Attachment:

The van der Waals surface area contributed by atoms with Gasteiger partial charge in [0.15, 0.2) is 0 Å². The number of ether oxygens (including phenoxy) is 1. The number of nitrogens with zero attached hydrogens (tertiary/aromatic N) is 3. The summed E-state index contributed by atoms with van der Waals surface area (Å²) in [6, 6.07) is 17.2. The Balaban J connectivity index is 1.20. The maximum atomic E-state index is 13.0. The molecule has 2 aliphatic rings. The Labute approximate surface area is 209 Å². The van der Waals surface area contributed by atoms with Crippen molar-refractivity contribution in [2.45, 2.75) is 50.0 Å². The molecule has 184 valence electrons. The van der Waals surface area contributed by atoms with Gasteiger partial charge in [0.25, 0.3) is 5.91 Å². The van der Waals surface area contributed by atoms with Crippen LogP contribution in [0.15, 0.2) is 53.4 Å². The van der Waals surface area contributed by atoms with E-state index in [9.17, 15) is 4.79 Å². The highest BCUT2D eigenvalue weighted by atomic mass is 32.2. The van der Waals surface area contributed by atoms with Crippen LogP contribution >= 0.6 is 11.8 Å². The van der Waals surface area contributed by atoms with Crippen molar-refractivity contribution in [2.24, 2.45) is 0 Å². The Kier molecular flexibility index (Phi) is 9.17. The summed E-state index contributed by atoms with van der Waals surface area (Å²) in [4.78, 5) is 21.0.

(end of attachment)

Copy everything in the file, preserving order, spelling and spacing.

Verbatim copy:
The van der Waals surface area contributed by atoms with Gasteiger partial charge in [0.15, 0.2) is 0 Å². The number of ether oxygens (including phenoxy) is 1. The number of nitrogens with zero attached hydrogens (tertiary/aromatic N) is 3. The summed E-state index contributed by atoms with van der Waals surface area (Å²) in [6, 6.07) is 17.2. The Balaban J connectivity index is 1.20. The maximum atomic E-state index is 13.0. The molecule has 2 aliphatic rings. The Labute approximate surface area is 209 Å². The van der Waals surface area contributed by atoms with Crippen molar-refractivity contribution in [2.45, 2.75) is 50.0 Å². The molecule has 184 valence electrons. The van der Waals surface area contributed by atoms with Gasteiger partial charge in [0.25, 0.3) is 5.91 Å². The van der Waals surface area contributed by atoms with Crippen LogP contribution in [0.15, 0.2) is 53.4 Å². The van der Waals surface area contributed by atoms with E-state index in [9.17, 15) is 4.79 Å². The highest BCUT2D eigenvalue weighted by atomic mass is 32.2. The van der Waals surface area contributed by atoms with Crippen LogP contribution >= 0.6 is 11.8 Å². The van der Waals surface area contributed by atoms with Crippen molar-refractivity contribution in [2.24, 2.45) is 0 Å². The Kier molecular flexibility index (Phi) is 9.17. The summed E-state index contributed by atoms with van der Waals surface area (Å²) in [4.78, 5) is 21.0.